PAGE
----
Date: 12/29/95 07:40:17 AM
To: Aquarium FAQ list 
Subject: Ultraviolet Sterilizers / draft

Here is a draft of an addition to the filter FAQ for UVS.
I tried in vain to keep it short, it is 2k long.

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Ultraviolet Sterilizers

In especially sensitive aquaria, infections with parasites, fungus, bacteria 
and virus can cause serious problems.  High intensity ultraviolet light 
destroys the DNA in living cells and can be an effective means to control 
living pathogens.  This type of water treatment is most beneficial for 
breeders (as it can help control infections of incubating eggs), for 
centralized multi-tank filtration (to control the spread of disease between 
tanks), and for delicate and/or costly setups such as large tanks and reef 
systems (as an safety measure).  Most aquarists who practice prudent 
quarantine procedures for newly acquired fish donít need a UV Sterilizer.

To be effective, UV Sterilization (UVS) must expose the germs to high enough 
light intensity for a long enough period of time.  Martin Moe cites 35,000 
to 100,000 microwatts per second per square centimeter as the norm.  The 
most effective UV light is the high energy UV(C) light roughly at the 
wavelength of 250 Angstrom.  Common problems which can reduce the kill rate 
of the germs are: 

1) Allowing the water to flow too fast past the UV light.

2) Light blockage due to a build up of salt deposits or 
   bacterial slim on the bulb.

3) Fading of the light due to age of the bulb (which 
   typically have a six month life.)

The same property of this light that kills germs can damage your eyes, and 
special care must be taken to avoid direct or indirect eye contact with this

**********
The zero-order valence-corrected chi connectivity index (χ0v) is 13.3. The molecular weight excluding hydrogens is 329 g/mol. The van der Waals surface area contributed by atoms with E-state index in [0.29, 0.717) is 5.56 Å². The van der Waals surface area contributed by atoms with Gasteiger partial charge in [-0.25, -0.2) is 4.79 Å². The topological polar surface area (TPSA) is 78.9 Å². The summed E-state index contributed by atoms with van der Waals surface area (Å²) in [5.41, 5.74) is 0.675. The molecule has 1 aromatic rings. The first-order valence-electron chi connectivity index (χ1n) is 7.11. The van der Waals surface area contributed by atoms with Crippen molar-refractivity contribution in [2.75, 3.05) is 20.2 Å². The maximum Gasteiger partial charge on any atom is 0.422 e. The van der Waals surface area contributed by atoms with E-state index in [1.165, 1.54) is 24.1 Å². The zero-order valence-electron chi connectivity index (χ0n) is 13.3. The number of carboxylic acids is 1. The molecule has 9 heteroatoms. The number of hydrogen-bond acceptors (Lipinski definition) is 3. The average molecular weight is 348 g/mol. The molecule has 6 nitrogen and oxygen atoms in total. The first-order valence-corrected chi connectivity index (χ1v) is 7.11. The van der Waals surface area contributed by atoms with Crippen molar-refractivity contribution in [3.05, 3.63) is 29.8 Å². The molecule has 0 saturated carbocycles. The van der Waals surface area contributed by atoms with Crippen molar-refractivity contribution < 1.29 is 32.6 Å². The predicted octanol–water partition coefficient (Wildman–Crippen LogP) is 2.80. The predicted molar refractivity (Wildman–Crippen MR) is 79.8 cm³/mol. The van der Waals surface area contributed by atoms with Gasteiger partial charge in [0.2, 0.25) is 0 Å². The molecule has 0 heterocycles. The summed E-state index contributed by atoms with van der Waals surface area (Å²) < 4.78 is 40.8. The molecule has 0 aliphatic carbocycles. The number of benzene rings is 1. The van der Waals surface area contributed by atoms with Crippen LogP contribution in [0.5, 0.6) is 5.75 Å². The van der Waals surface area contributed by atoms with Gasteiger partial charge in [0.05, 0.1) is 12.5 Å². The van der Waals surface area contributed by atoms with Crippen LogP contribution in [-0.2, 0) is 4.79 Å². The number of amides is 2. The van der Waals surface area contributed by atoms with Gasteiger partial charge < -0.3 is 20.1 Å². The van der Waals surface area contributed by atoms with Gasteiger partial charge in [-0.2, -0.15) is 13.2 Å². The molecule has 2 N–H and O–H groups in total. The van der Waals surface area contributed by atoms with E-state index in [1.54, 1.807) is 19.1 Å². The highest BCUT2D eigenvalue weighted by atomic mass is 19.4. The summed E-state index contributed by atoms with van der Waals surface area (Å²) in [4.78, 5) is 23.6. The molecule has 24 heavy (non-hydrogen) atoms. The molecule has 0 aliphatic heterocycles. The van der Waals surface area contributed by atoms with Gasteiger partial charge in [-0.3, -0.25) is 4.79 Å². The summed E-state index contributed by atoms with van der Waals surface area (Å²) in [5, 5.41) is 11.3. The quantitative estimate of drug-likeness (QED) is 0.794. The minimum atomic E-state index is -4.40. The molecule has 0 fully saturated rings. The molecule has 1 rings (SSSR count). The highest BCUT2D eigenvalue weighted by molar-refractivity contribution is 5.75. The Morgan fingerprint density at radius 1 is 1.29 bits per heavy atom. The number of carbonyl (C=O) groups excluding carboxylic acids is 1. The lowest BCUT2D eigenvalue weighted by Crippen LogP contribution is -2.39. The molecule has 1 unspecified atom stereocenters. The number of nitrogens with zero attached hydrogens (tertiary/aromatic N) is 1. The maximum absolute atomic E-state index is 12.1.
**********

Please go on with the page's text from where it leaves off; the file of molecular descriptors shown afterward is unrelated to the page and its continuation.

light.  The UV(C) light does not penetrate water very well, so to be 
effective, UV Sterilizers commonly position the UV bulb close to the water 
which also can pose a risk of electrical shock should the bulb break, etc..

There are three types of UV Sterilizers:

1) Tray type. (Typically homemade) with UV bulbs suspended in a reflecting 
fixture over a shallow tray of slow flowing water.  Benefits; easily 
cleaned, can be cheap, can be made large enough for commercial applications.  
Problems; safety risks to your eyes, too large and awkward for many home 
uses.

2) Tube type, wet bulb.  Tube types have the benefit of exposing all sides 
of the fluorescent tube to water with no reflector.  The water passes 
directly past the bulb which is mounted in a waterproof tube.  Benefits; 
cheap, compact & effective.  Problems; difficult to clean the slime 
accumulations from the bulb, safety risks due to electrical shock.

3) Tube type, dry bulb.  Similar to above, but the UV tube is surrounded by 
a quartz tube [glass blocks UV(C) light] insulating it from the water.  
These are more expensive and probably safer.  Changing the light bulb is 
more easy, and dry bulb tube types can have a internal device to wipe slime 
from the quartz tube.

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